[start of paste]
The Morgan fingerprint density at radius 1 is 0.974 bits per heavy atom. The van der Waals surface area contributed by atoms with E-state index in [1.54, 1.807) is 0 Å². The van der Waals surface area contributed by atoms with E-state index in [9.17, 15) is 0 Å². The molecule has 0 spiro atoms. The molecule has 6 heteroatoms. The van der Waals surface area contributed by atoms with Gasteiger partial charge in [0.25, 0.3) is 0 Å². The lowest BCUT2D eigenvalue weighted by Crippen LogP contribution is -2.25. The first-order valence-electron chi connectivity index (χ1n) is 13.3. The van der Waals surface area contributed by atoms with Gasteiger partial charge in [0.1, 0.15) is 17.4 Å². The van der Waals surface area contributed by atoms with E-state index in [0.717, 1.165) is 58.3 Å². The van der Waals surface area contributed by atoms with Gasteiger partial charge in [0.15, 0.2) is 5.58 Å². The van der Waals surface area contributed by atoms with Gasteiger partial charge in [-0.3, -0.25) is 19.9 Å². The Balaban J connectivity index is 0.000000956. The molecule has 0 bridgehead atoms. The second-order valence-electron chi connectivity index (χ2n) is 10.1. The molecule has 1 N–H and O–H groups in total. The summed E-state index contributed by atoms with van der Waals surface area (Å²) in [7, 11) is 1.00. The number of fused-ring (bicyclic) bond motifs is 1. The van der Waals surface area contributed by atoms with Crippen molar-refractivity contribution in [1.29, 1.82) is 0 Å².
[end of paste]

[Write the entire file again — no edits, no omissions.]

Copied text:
The Morgan fingerprint density at radius 1 is 0.974 bits per heavy atom. The van der Waals surface area contributed by atoms with E-state index in [1.54, 1.807) is 0 Å². The van der Waals surface area contributed by atoms with E-state index in [9.17, 15) is 0 Å². The molecule has 0 spiro atoms. The molecule has 6 heteroatoms. The van der Waals surface area contributed by atoms with Gasteiger partial charge in [0.25, 0.3) is 0 Å². The lowest BCUT2D eigenvalue weighted by Crippen LogP contribution is -2.25. The first-order valence-electron chi connectivity index (χ1n) is 13.3. The van der Waals surface area contributed by atoms with Gasteiger partial charge in [0.1, 0.15) is 17.4 Å². The van der Waals surface area contributed by atoms with E-state index in [0.717, 1.165) is 58.3 Å². The van der Waals surface area contributed by atoms with Gasteiger partial charge in [0.15, 0.2) is 5.58 Å². The van der Waals surface area contributed by atoms with Gasteiger partial charge in [-0.3, -0.25) is 19.9 Å². The Balaban J connectivity index is 0.000000956. The molecule has 0 bridgehead atoms. The second-order valence-electron chi connectivity index (χ2n) is 10.1. The molecule has 1 N–H and O–H groups in total. The summed E-state index contributed by atoms with van der Waals surface area (Å²) in [7, 11) is 1.00. The number of fused-ring (bicyclic) bond motifs is 1. The van der Waals surface area contributed by atoms with Crippen molar-refractivity contribution in [1.29, 1.82) is 0 Å².